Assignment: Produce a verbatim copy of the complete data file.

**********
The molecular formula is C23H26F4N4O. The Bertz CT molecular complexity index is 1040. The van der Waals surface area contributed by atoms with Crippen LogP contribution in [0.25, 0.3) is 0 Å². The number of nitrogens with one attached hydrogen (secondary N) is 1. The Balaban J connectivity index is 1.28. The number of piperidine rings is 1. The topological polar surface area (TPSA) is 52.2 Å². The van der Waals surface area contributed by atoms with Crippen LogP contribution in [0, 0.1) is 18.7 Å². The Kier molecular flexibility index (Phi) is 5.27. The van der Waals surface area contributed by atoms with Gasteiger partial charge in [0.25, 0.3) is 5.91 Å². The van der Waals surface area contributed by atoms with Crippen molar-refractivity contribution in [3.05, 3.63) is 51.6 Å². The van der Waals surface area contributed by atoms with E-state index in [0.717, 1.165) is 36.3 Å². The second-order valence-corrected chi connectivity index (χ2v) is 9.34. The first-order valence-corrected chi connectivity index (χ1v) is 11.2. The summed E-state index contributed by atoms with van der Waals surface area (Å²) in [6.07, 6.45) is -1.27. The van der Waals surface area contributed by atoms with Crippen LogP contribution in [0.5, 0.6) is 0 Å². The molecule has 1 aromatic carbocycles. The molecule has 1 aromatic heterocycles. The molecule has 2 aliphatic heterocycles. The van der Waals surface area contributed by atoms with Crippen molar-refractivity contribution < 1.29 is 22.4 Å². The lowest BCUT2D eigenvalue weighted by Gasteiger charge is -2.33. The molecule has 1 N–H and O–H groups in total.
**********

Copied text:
The molecular formula is C23H26F4N4O. The Bertz CT molecular complexity index is 1040. The van der Waals surface area contributed by atoms with Crippen LogP contribution in [0.25, 0.3) is 0 Å². The number of nitrogens with one attached hydrogen (secondary N) is 1. The Balaban J connectivity index is 1.28. The number of piperidine rings is 1. The topological polar surface area (TPSA) is 52.2 Å². The van der Waals surface area contributed by atoms with Crippen LogP contribution in [0, 0.1) is 18.7 Å². The Kier molecular flexibility index (Phi) is 5.27. The van der Waals surface area contributed by atoms with Gasteiger partial charge in [0.25, 0.3) is 5.91 Å². The van der Waals surface area contributed by atoms with Crippen molar-refractivity contribution in [3.05, 3.63) is 51.6 Å². The van der Waals surface area contributed by atoms with E-state index in [0.717, 1.165) is 36.3 Å². The second-order valence-corrected chi connectivity index (χ2v) is 9.34. The first-order valence-corrected chi connectivity index (χ1v) is 11.2. The summed E-state index contributed by atoms with van der Waals surface area (Å²) in [6.07, 6.45) is -1.27. The van der Waals surface area contributed by atoms with Crippen LogP contribution in [0.5, 0.6) is 0 Å². The molecule has 1 aromatic carbocycles. The molecule has 1 aromatic heterocycles. The molecule has 2 aliphatic heterocycles. The van der Waals surface area contributed by atoms with Crippen molar-refractivity contribution < 1.29 is 22.4 Å². The lowest BCUT2D eigenvalue weighted by Gasteiger charge is -2.33. The molecule has 1 N–H and O–H groups in total.